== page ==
If you are trying to find a job, you would have someone to celebrate with you when you get an interview and drink with you when you don’t get the position.
If it’s a good relationship, you have somebody to support you in all your endeavors and even get his or her hands dirty (job-searching, going to the gym with you, apartment searching and financial advising) to help you reach your goals.
2. You will motivate your significant other to be his or her best.
Even during those three months of friendship/benefits/talking, his desire of self-improvement encouraged me.
I started my low-carb eating again around the time we started talking, but his dedication to the gym made me want to work harder.
I was like, if he is going to get really fit, I am not going to be the fatty standing next to him.
There were times when he would actually give me words of advice in regard to fitness, but it was normally just his existence in my life that pushed me to be better.
Dating a work in progress forces you to think about your own goals and make plans to achieve them.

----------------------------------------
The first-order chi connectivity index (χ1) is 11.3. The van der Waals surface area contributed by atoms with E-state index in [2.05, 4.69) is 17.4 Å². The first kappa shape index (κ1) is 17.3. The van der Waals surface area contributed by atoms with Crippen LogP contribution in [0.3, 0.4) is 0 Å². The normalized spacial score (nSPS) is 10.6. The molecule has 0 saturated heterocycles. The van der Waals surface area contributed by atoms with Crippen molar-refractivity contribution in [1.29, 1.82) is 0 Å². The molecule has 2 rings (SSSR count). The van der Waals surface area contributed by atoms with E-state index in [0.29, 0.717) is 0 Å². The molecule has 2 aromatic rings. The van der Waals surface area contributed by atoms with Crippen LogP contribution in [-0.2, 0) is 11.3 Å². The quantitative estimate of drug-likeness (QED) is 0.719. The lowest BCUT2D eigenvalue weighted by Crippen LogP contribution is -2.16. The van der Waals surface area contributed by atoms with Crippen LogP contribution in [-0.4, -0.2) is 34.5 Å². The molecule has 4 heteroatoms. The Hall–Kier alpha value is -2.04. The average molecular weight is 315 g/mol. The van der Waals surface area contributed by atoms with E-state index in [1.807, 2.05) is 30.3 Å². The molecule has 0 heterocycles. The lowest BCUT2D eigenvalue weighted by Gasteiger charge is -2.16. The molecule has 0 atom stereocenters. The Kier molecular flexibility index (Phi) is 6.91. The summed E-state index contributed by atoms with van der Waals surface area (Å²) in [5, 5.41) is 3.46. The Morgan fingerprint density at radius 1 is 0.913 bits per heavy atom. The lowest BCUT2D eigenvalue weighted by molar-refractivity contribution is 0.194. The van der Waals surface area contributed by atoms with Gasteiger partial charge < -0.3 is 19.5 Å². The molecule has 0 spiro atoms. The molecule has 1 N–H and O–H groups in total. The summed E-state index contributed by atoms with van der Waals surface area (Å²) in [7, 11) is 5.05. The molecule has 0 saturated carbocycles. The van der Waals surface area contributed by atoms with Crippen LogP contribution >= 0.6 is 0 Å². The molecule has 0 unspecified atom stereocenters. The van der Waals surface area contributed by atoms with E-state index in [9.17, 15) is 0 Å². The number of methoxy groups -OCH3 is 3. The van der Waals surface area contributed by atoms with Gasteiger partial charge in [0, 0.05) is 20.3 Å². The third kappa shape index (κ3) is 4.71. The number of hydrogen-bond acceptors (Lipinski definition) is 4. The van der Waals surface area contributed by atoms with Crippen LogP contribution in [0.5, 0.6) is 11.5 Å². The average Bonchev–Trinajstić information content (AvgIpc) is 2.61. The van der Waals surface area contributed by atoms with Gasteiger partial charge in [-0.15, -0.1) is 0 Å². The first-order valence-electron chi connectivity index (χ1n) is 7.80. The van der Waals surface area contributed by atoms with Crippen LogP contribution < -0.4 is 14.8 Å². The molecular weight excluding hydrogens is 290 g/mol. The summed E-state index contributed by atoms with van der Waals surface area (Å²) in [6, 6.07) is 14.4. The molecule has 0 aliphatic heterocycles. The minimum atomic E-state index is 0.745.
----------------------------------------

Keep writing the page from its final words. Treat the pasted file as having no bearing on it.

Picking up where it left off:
No one wants to be the unambitious one in the relationship.
3. If your significant other likes you when you aren’t at your best, imagine what will happen when you are.
I know I am not at my best yet. I am amazing in many senses of the word, but I have a lot to improve on. I always think that if I could find a partner now who likes me for who I am, he will be in for a treat when I get even better.
And, if I can find someone who likes me for who I am, well he must be a keeper because he sees the good in me even where I don’t see it myself.
He sees the potential and knows that I am worth the wait. Why wouldn’t I want that man in my life?
4. Your significant other will see you as human.
The start of relationships are always artificial. Everyone is trying to be perfect.
Girls can’t show up anywhere without a perfect face of makeup and an outfit he will like.
Men pretend everything is all good, all the time because heaven forbid they show they have any emotions.
It’s a horrible game that gives the illusion that the other has his or her life together.
Dating someone when you are a work in progress helps drop the smoke and mirrors act and allows you to show the real you.
You can share when you have failed and since they are your biggest fans, they can help bring you back to where you should be.
The point is, people see you for who you really are: human. They know you are a work in progress and you don’t have to hide it.
The best part is they most likely will stop playing the “I have my life together” game because you aren’t playing.